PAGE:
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The UK Apprenticeship Levy is a government-led initiative to increase the number of employed apprentices. Over the past several years, Parliament has been working with employers to develop national apprenticeship standards across industries. In May of 2017, a levy of 0.5% will be placed on each employer’s annual paybill, with an allowance of £15,000. In other words, each business will be required to contribute 0.5% of their paybill, minus £15,000. This effectively means that only employers with a paybill of £3 million will pay the levy, which will be withdrawn on a monthly basis. The estimated £3 billion raised this way will be used to operate and fund apprenticeships across the UK through a Digital Apprenticeship Service. Employers that pay the levy will receive the amount they have paid plus an additional 10% to spend on apprenticeships. These funds will be accessible through a digital account, topped-up monthly. Let’s look at how this might play out. Say an employer has an annual paybill of £10 million. Their annual contribution will be £35,000 (10 million * 0.05 - 15,000), resulting in a monthly payment of £1250. With the additional 10% provided by the government, this employer will receive £1375 of apprenticeship funding each month. Employers that do not pay the levy will still be able to use the Digital Apprenticeship Service to find apprenticeship candidates, choose training providers, and pay for apprenticeship training.
Apprenticeships provide a valuable opportunity to improve employees’ skillsets and productivity. Apprentices must spend at least 20% of their time on off-the-job training, supplied by certified training providers. This off-the-job training must last no fewer than 12 months, and the apprentice must be employed through the duration of the program. By the end of the apprenticeship, the apprentice should meet national, employer-driven standards.
If your organization’s annual paybill is under £3 million, you do not need to invest in apprenticeships. However, the 2014 Apprenticeship Evaluation Survey of Employers revealed that once a business employs an apprentice, they “overwhelmingly have a positive experience” - so it is certainly something worth considering. With the development of national apprenticeship standards and the Digital Apprenticeship Service, finding a guaranteed match for your organization’s needs will be easier than ever. Funds in digital apprenticeship accounts expire after 24 months, so if your organization is among the estimated 2% of businesses that will contribute to the levy, you have a very high incentive to invest in apprenticeships. But with the new national standards, there is good reason to believe that apprenticeships will provide a great return on investment.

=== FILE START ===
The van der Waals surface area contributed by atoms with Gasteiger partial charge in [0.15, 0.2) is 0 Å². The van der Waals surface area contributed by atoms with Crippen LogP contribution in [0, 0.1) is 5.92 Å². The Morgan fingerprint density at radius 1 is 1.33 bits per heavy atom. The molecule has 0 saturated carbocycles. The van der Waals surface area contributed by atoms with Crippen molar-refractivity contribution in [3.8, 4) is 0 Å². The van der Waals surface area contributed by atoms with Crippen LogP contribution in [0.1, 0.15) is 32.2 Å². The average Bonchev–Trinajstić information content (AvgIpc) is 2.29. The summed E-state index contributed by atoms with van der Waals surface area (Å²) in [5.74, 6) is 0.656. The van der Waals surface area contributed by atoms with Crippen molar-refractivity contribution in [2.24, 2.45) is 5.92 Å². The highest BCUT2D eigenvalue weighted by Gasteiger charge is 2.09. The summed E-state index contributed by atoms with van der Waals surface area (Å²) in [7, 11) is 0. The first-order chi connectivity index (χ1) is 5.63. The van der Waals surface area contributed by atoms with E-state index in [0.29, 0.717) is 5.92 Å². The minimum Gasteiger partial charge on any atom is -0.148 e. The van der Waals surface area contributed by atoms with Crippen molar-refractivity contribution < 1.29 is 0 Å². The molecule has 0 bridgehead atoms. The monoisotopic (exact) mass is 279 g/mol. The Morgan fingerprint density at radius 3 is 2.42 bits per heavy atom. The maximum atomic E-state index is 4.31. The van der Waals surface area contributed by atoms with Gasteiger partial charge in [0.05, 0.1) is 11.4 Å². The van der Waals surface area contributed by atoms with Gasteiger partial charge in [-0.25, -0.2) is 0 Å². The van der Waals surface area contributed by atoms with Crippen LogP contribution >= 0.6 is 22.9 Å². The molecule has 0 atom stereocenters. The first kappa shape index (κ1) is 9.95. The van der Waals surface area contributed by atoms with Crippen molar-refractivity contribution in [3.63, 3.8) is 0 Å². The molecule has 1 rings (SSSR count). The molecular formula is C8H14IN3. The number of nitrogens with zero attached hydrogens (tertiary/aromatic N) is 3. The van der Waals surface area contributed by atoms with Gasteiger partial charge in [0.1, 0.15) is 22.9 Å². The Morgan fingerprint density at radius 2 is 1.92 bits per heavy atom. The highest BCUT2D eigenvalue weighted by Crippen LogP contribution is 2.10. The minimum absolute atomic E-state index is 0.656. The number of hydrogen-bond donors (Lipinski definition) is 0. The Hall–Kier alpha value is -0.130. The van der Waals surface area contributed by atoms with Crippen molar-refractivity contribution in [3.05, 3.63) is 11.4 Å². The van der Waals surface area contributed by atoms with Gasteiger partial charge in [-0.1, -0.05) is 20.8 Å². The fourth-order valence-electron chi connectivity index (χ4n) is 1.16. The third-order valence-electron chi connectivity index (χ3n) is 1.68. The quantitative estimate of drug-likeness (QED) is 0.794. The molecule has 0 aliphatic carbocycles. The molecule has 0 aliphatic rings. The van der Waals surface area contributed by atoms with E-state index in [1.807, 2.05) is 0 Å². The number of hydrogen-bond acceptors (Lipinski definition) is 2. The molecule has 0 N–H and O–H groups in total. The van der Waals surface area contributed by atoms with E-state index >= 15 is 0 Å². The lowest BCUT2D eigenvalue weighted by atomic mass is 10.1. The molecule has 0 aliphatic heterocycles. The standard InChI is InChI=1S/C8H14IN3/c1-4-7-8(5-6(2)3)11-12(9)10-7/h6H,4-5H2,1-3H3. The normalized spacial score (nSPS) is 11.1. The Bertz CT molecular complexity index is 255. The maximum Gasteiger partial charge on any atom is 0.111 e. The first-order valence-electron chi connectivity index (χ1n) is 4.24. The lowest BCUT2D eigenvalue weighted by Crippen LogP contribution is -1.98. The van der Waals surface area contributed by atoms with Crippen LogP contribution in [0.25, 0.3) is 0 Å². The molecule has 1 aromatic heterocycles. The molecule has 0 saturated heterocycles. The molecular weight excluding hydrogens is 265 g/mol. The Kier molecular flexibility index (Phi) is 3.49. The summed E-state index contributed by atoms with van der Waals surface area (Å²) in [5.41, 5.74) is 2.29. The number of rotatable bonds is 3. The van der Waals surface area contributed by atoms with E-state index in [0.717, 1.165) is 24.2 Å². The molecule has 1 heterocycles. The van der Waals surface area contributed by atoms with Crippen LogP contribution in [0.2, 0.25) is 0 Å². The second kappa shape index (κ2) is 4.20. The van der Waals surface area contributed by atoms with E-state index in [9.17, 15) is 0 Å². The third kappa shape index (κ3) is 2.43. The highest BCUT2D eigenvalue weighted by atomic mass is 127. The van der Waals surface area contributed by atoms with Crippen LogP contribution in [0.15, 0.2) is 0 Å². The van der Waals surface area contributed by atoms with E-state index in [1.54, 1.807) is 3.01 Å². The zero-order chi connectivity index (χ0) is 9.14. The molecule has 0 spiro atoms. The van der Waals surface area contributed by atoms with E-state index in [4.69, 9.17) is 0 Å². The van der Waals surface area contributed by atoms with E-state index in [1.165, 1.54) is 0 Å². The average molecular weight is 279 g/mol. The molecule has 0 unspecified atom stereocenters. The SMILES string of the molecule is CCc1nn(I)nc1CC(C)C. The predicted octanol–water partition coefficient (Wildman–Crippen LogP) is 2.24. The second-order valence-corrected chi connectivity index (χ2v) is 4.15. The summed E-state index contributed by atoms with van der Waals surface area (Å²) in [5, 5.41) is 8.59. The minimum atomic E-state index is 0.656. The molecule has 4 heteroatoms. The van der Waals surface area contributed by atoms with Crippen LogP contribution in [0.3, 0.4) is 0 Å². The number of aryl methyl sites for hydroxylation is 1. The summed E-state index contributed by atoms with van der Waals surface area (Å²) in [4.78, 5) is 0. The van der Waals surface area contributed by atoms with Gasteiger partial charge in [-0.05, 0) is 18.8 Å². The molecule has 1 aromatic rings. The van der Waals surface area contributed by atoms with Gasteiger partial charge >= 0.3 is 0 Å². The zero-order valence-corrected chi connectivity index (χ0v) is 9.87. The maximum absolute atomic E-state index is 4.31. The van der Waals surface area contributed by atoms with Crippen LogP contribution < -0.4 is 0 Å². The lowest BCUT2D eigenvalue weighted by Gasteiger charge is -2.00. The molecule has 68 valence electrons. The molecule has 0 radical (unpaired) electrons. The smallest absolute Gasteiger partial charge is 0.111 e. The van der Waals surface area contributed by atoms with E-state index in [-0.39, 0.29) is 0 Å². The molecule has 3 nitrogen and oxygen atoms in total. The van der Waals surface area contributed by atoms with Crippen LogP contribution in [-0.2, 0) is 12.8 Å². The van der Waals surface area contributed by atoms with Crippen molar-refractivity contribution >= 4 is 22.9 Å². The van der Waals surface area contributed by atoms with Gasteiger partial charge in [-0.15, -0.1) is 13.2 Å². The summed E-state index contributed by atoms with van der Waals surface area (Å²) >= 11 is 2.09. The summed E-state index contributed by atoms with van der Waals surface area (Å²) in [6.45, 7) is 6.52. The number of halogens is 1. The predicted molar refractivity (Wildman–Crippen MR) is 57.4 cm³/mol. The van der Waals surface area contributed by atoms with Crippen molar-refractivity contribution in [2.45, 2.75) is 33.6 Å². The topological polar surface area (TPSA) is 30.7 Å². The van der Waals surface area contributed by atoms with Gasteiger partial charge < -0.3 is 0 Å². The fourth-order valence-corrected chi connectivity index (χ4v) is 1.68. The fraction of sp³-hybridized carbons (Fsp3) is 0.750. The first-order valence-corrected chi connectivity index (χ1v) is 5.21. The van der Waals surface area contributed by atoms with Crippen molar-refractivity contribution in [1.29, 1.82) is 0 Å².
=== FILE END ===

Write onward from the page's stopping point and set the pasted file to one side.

Millennials are quickly surpassing previous generations in workplace manpower, and much has been made of the “millennial mindset,” “what millennials expect,” and “what millennials want.” Questions of this variety have been gaining ground of late, largely as a result of the impending apprenticeship levy in the U.K. With incentive given to invest in apprenticeships, everyone wants to know how to attract the best apprentice candidates. And they’re often basing the discussion on an inaccurate assumption. Apprentices of today are not Baby Boomers, Gen-Xers, or even Millennials. They are Generation Z, the iGeneration. Born with a Facebook profile and phone-in-hand, the iGeneration does not know technological stagnation. Even the youngest of Millennials remember the time of dial-up internet: the methodical, rhythmic bleeping of a Windows 95 attempting to crawl online. For these, internet inaccessibility and slow machines are a distant, amusing memory. This is a memory those of Generation Z do not have. The iGeneration is more than accustomed to the on-demand, video-driven world that has accompanied the rise of mobile content- they presume it. They expect old-school practice to be flipped on its head across industries and platforms in the same way they expect McDonald's to always have McNuggets. The apprenticeship search is no different. They demand an on-demand, mobile, and video-driven candidate experience.
In 2016, 52% of job seekers (and 62% of those aged 18-29) indicated they hunted for jobs from their mobile device in bed. 37% conducted their job searches in the office of their current job. Imagine missing out on the more than 50% of apprenticeship candidates who will likely search for openings from their phone. Those who apply for apprenticeships are a unique bunch: in doing so, they openly advertise their willingness to learn and grow. In an economy prone to rapid technological shifts, these are the kinds of people who will drive businesses to success. Providing a mobile, video-driven candidate experience not only grants greater access to the new generation of apprenticeship seekers; it indicates that you are forward-thinking organisation, just as willing to embrace change as they are. With organisations given substantial incentive to invest in apprenticeships, the best apprentice candidates are sure to become a scarce commodity. The companies able to attract these will reap the rewards that come with employing the best, dedicated talent.